February 7, 2013
In a country where 1 in 4 women is raped and where months-old babies and 94-year-old grandmothers are sexually assaulted, citizens are demanding action after a teenager was gang-raped, had her stomach sliced open, and was left for dead on a construction site last week.
The 17-year-old lived long enough to identify one of her attackers, a 22-year-old. Police arrested him and said Thursday that they have arrested a second suspect, aged 21. They promised more arrests soon.
“Kill them!” was one of the demands voiced on talk radio stations Thursday.
Every few months, this nation with the highest rate of rapes of babies and young girls in the world yells its outrage at a particularly brutal attack.
Last year, South Africans were shocked when village boys gang-raped a mentally ill 17-year-old with a mental age of 4. She was attacked by six boys, the youngest of whom was 10, in a crime that only came to light because the boys made a cell phone video of the rape and posted it on the Internet. It went viral.
Professor Rachel Jewkes, a doctor heading the Women’s Research Unit of South Africa‘s Medical Research Council, said 37 percent of surveyed men in South Africa’s most populated province of Gauteng said they had raped a woman or child, according to a study. Seventy-five percent of them first raped a teenager, she said.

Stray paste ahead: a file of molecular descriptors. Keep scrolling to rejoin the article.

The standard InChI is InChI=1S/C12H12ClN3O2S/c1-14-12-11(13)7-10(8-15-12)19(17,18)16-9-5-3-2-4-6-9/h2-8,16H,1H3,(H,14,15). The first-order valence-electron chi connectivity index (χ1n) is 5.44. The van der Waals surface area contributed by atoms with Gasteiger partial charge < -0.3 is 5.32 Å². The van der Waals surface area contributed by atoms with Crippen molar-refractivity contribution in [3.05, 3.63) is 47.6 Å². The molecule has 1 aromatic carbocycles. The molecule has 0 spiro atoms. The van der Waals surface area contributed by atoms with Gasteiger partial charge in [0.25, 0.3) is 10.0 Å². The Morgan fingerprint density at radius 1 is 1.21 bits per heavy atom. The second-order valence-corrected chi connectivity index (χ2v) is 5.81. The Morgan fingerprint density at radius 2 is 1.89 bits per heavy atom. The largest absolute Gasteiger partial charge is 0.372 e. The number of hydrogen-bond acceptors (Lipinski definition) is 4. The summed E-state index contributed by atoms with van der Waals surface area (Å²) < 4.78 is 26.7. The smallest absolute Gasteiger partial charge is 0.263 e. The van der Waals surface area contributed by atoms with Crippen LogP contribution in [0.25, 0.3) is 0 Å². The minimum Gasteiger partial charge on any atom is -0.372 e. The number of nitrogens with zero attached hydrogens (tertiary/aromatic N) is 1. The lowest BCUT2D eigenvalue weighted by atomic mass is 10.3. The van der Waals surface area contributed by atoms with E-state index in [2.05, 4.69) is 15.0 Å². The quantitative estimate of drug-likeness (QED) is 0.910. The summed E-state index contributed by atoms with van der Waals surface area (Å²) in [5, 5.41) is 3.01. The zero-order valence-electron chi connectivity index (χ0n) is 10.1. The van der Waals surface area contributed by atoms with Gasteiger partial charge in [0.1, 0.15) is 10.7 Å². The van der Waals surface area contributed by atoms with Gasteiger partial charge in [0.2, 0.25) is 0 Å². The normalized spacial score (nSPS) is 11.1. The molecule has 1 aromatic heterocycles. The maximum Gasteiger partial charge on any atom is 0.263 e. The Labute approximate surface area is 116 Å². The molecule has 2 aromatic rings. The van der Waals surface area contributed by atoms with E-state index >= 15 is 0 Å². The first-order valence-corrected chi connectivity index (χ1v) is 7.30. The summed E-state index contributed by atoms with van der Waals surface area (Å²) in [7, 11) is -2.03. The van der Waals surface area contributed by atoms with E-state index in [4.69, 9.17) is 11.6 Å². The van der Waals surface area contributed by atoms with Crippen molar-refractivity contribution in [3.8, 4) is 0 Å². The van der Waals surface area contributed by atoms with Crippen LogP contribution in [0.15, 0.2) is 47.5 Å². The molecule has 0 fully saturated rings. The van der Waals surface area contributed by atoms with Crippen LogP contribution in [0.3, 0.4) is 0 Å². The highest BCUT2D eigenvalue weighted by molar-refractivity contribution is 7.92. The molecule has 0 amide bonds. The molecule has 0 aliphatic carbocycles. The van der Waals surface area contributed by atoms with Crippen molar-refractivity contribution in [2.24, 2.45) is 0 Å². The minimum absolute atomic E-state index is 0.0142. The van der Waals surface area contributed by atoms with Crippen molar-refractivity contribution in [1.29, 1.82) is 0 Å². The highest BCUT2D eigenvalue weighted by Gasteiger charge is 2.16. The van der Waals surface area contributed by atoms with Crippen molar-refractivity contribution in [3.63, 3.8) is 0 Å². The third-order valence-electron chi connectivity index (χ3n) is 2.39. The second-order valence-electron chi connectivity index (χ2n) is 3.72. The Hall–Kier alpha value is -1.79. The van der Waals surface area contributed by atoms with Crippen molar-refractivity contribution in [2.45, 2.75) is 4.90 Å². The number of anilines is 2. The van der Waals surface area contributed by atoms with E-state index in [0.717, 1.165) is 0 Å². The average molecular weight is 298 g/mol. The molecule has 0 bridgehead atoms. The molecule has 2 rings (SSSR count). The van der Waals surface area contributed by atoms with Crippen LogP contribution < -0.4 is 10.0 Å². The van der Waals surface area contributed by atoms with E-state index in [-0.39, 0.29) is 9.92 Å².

“It’s a social disaster,” she said. The number of “men who try to feel better about their past by trying to make out that what they did wasn’t serious or wasn’t rape is obviously huge and must be a huge obstacle to getting anything done – from police making arrests to decisions in the courtroom by magistrates and so forth.”
The outcry over Saturday’s rape in Bredasdorp, a Western Cape town known for its giant protea flowers, led President Jacob Zuma to pledge Thursday “that government would never rest until the perpetrators and all those who rape and abuse women and children are meted with the maximum justice that the law allows.”
The maximum sentence for rape in South Africa is life in prison. The death sentence has been abolished.
Zuma himself was accused of rape by the HIV-positive, lesbian daughter of a close friend in 2005. Zuma said the sex was consensual and he was acquitted, but is unlikely to live down his comment in court that he had a shower afterward to cut the risk of acquiring AIDS.
In a study conducted by Jewkes in 2009, 62 percent of surveyed boys over age 11 said they believed that forcing someone to have sex was not an act of violence. One-third said girls enjoy being raped.